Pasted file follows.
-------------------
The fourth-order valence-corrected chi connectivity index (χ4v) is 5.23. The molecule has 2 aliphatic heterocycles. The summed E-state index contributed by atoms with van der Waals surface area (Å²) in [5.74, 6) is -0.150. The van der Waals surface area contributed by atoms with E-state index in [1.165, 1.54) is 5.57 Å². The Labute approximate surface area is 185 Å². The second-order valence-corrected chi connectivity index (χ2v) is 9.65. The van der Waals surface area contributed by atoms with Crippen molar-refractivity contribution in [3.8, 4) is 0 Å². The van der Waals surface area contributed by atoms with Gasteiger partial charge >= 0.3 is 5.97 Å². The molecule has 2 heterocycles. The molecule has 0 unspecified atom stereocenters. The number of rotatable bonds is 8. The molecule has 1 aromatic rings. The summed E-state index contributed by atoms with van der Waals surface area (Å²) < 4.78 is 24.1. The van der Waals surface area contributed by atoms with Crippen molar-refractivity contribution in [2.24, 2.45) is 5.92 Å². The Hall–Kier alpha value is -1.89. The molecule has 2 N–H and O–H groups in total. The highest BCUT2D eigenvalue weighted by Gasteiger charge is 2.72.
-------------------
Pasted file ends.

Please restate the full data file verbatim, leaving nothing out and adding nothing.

The fourth-order valence-corrected chi connectivity index (χ4v) is 5.23. The molecule has 2 aliphatic heterocycles. The summed E-state index contributed by atoms with van der Waals surface area (Å²) in [5.74, 6) is -0.150. The van der Waals surface area contributed by atoms with E-state index in [1.165, 1.54) is 5.57 Å². The Labute approximate surface area is 185 Å². The second-order valence-corrected chi connectivity index (χ2v) is 9.65. The van der Waals surface area contributed by atoms with Crippen molar-refractivity contribution in [3.8, 4) is 0 Å². The van der Waals surface area contributed by atoms with Gasteiger partial charge >= 0.3 is 5.97 Å². The molecule has 2 heterocycles. The molecule has 0 unspecified atom stereocenters. The number of rotatable bonds is 8. The molecule has 1 aromatic rings. The summed E-state index contributed by atoms with van der Waals surface area (Å²) < 4.78 is 24.1. The van der Waals surface area contributed by atoms with Crippen molar-refractivity contribution in [2.24, 2.45) is 5.92 Å². The Hall–Kier alpha value is -1.89. The molecule has 2 N–H and O–H groups in total. The highest BCUT2D eigenvalue weighted by Gasteiger charge is 2.72.